When will all this end?  I see no remedy!  If California is admitted with the prohibition of slavery which themselves have adopted, or if the national district is freed by the action of Congress from the traffic in human flesh, the South stands ready to retire from the Union, and bloody wars will be the fatal consequence.  White men will cut each others throats, and servile insurrections will render the fertile fields of the South a deserted monument to the madness of man.

    One can find more or less the same sentiments in literally thousands of source documents.  The Civil War was fought over slavery.  I know that learned history professors, Confederate heritage zealots, and southern school teachers will continue to gasp out their denials even if they’re buried beneath a dump truck full of diaries.  I can only offer the humble, and probably futile suggestion, that they return to the real world.

    Aside from his comments on the slavery issue, Hone’s diary is a trove of observations and anecdotes about a great number of other happenings of both historical and personal interest.  For example, for those interested in comparing the news media then and now,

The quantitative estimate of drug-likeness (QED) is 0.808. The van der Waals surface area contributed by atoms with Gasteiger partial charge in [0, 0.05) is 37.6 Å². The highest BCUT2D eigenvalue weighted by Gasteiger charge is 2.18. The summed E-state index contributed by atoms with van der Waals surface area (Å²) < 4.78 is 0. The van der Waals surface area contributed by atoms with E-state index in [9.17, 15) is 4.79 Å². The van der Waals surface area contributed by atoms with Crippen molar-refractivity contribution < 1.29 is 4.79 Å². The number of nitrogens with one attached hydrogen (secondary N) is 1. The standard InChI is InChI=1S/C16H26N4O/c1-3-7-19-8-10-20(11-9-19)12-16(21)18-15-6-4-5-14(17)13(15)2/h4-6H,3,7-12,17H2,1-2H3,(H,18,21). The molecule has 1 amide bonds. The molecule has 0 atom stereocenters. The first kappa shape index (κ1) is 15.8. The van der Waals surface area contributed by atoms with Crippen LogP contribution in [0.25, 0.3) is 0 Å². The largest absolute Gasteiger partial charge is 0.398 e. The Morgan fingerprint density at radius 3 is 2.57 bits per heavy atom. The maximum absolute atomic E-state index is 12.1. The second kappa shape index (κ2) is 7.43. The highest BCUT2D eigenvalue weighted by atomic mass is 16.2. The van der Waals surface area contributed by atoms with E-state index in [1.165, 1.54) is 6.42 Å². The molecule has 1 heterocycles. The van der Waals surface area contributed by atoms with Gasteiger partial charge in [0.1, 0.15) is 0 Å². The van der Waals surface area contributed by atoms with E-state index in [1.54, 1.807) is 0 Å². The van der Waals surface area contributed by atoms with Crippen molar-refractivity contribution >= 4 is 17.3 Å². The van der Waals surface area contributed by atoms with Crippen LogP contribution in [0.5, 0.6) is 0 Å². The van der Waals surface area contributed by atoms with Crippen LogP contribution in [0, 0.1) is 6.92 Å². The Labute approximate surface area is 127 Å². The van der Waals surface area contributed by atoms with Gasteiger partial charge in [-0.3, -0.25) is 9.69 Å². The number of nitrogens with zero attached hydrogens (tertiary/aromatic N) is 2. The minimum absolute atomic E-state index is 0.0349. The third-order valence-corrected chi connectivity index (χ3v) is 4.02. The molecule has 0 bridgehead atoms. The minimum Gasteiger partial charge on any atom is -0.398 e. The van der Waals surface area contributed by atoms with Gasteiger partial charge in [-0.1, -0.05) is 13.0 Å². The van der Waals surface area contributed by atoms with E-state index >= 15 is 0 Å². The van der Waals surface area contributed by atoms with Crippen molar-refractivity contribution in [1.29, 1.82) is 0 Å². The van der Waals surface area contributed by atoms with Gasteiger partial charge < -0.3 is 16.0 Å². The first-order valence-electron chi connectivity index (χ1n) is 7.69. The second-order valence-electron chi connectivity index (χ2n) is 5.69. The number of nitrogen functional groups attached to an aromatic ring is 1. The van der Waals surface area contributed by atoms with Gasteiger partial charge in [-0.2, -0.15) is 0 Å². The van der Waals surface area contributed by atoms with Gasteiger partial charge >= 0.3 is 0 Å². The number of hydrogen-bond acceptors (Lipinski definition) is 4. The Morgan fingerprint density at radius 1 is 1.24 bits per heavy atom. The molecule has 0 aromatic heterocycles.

There is little dependence upon newspapers as a record of facts, any more than in their political dogmas or confessions of faith.  If they do not lie from dishonest motives, their avidity to have something new and in advance of others leads them to take up everything that comes to hand without proper examination, adopting frequently the slightly grounded impressions of their informers for grave truths, setting upon them the stamp of authenticity, and sending them upon the wings of the wind to fill the ears and eyes of the extensive American family of the gullibles.

    Hone was convinced that early instances of election fraud proved that universal suffrage would not work, or at least not in big cities;

    The affair is an unpleasant one… It discloses a disgusting scene of villainy in the conduct of our elections, and proves that universal suffrage will not do for great cities.  It proves also the necessity for a registry law, which is a Whig measure, and has been violently opposed by the very men who are now so sensitive on the subject of illegal voting, when it works against them.

    The astute author has some good words to say about my own alma mater: